A Semblance: Selected and New Poems (1975-2007)

Laura Moriarty


September 2007



A Semblance: Selected and New Poems (1975-2007) is the first selected compilation of poetry by Laura Moriarty. Drawn from her previous poetry collections and including new work, this selected demonstrates Moriarty’s ability to make each lyric phrase into a portal where we find ourselves turning at once in two directions—backward, to probe the newly exposed limits in our old ways of understanding, and forward to experience a more evolved and involved attention to our world through the animated potentials she offers us. Whether examining the historically gendered gaze of art or of culture’s narratives and their impact upon the individual, or the symmetries that interlink to figure our social and political horizons, or the destructive forces that both expose and explode our meaning of self, Moriarty’s poems offer the expansive pleasure of revelation in each finely distilled articulation. This selected includes an introduction by the esteemed poet Norma Cole, whose awards include a recent Foundation for Contemporary Arts Grant.

For those of us who have eagerly followed Laura Moriarty’s work, this selection represents an invaluable overview of the multiple paths she has taken across the years. For those new to it, here is an opportunity to come to know a body of relentlessly exploratory writing in both verse and prose, one that constantly reexamines and reinvents genres and forms. Emanating from “one whose experience retains heat,” A Semblance determinedly probes the tensile shapes of poetic thought.

Michael Palmer

Laura Moriarity is a renegade artist of the first order. Where she was she is no longer and in the transitioning the thing we call art or love flecks off. In faultless volumes of her work–Rondeaux, Symmetry, Cunning–she glances off the hidden rules of her “made place.” “The archivist eyes them evaluatively. She is not the same man anymore.”

Jeanne Heuving

About the Author

Laura Moriarty has published eleven books of poetry, a short novel, Cunning (Sputyen Duyvil 2000), and a novel of science fiction, Ultravioleta (Atelos 2006). She has been a very active member of the Bay Area community for 25 years, has traveled extensively to do readings and workshops, has had her work translated into half a dozen languages, has taught at Mills College, Naropa University and Otis Art Institute, and has been a nonprofit literary organization director for 20 of those years. Her work in nonprofit literary organizations include her current position as the Deputy Director of Small Press Distribution, and her previous position as the Archives Director for the Poetry Center and American Poetry Archives at San Francisco State University from 1986 – 1997. She received a Poetry Center Book Award in 1984 for Persia (Chance Additions). She has also been awarded a Gerbode Foundation grant, a residency at the Foundation Royaumont in France and a New Langton Arts Award in Literature.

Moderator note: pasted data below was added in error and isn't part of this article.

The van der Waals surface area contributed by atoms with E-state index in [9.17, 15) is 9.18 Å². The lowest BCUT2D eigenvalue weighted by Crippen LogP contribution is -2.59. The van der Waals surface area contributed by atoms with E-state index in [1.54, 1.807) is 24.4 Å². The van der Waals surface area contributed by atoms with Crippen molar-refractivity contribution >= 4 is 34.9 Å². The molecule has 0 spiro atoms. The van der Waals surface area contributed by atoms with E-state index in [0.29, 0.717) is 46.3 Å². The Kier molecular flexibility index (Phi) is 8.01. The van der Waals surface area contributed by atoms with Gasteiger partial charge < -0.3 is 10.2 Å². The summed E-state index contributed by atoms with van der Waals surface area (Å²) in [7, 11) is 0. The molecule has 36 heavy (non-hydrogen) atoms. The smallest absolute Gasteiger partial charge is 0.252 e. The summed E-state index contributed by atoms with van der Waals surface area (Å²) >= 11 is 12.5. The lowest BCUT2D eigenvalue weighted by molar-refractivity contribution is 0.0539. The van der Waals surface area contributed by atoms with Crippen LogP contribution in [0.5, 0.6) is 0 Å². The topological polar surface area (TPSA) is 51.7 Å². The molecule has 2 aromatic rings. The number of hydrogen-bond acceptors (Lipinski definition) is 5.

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Moriarty, who is the deputy director at Small Press Distribution, studied with Robert Duncan, and is closely associated with Bay Area poet Norma Cole (who provides an introduction). She has the former’s baroquely elegant turns of mind and the latter’s searching fluidity, but her subject matter—roughly, how one’s self-perceptions form a language that one is always comparing to one’s experiences—is all her own, and her lines have a tensile gorgeousness unlike anyone else’s…

Publishers Weekly

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Waking from
Sleep a Thousand Miles Thick

The blue crack as the snow
Unfastens the house
Sheer moon section white leaf
eyes beaming drip
with salt-heavy
silver coin sleep
Heated air tired
seeps out of flesh
I wake each morning velvet
eared from night’s wine
Listen for the child
Our animals nestling
Count themselves mumble
Calm stars fading
Energy bristles from tight
Foreheads, eyes
Violet shadows like spirits
Leap between house and barn
The day’s whir begins
The sun’s lip
enfolds the horizon

Blouse crumpled my
breasts unbuttoned into sleeping
lips The spirits handspring October
white apple smell nostril
quivers Sugar taste
The dream pours into the listening
room Petals bunch into
eyes closed against stark
light golden, speeding Our room
winged mother-of-pearl within its
tough clam bright car merging
onto a swift freeway at dawn

Using 44 words from
Bruce Conner’s “Tables and Cards”
Hansen-Fuller Gallery Nov 1975

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